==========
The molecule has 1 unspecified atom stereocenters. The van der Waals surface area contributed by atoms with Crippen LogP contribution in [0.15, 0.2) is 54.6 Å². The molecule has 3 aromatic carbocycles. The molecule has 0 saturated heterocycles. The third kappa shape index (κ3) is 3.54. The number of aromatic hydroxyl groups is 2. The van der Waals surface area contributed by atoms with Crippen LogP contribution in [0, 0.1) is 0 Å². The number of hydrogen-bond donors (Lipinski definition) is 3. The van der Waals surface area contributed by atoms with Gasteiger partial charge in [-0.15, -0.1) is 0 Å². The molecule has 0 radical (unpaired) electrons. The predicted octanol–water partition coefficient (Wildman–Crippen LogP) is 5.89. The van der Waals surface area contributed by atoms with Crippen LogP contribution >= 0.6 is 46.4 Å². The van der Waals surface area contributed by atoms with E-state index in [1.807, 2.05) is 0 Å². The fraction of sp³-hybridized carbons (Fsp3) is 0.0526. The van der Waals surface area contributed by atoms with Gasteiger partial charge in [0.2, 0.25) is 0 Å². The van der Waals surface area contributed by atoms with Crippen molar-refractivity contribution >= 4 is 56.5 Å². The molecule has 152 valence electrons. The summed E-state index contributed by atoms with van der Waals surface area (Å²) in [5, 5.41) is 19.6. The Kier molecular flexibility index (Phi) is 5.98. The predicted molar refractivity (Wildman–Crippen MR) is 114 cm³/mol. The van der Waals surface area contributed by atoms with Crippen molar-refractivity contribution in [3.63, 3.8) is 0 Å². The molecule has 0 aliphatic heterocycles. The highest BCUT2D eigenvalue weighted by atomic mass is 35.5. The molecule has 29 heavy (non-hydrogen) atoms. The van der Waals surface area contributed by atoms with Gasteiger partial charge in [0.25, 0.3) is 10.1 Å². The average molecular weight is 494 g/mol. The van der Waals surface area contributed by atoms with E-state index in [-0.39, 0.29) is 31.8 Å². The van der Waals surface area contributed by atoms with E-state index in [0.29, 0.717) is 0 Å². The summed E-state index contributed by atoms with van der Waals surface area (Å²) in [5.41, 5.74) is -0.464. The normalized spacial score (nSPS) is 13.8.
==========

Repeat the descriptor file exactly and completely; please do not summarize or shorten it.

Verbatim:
The molecule has 1 unspecified atom stereocenters. The van der Waals surface area contributed by atoms with Crippen LogP contribution in [0.15, 0.2) is 54.6 Å². The molecule has 3 aromatic carbocycles. The molecule has 0 saturated heterocycles. The third kappa shape index (κ3) is 3.54. The number of aromatic hydroxyl groups is 2. The van der Waals surface area contributed by atoms with Crippen LogP contribution in [0, 0.1) is 0 Å². The number of hydrogen-bond donors (Lipinski definition) is 3. The van der Waals surface area contributed by atoms with Gasteiger partial charge in [-0.15, -0.1) is 0 Å². The molecule has 0 radical (unpaired) electrons. The predicted octanol–water partition coefficient (Wildman–Crippen LogP) is 5.89. The van der Waals surface area contributed by atoms with Crippen LogP contribution >= 0.6 is 46.4 Å². The van der Waals surface area contributed by atoms with E-state index in [1.807, 2.05) is 0 Å². The fraction of sp³-hybridized carbons (Fsp3) is 0.0526. The van der Waals surface area contributed by atoms with Gasteiger partial charge in [0.2, 0.25) is 0 Å². The van der Waals surface area contributed by atoms with Crippen molar-refractivity contribution >= 4 is 56.5 Å². The molecule has 152 valence electrons. The summed E-state index contributed by atoms with van der Waals surface area (Å²) in [5, 5.41) is 19.6. The Kier molecular flexibility index (Phi) is 5.98. The predicted molar refractivity (Wildman–Crippen MR) is 114 cm³/mol. The van der Waals surface area contributed by atoms with Crippen molar-refractivity contribution in [3.63, 3.8) is 0 Å². The molecule has 0 aliphatic heterocycles. The highest BCUT2D eigenvalue weighted by atomic mass is 35.5. The molecule has 29 heavy (non-hydrogen) atoms. The van der Waals surface area contributed by atoms with Gasteiger partial charge in [0.25, 0.3) is 10.1 Å². The average molecular weight is 494 g/mol. The van der Waals surface area contributed by atoms with E-state index in [-0.39, 0.29) is 31.8 Å². The van der Waals surface area contributed by atoms with E-state index in [0.29, 0.717) is 0 Å². The summed E-state index contributed by atoms with van der Waals surface area (Å²) in [5.41, 5.74) is -0.464. The normalized spacial score (nSPS) is 13.8.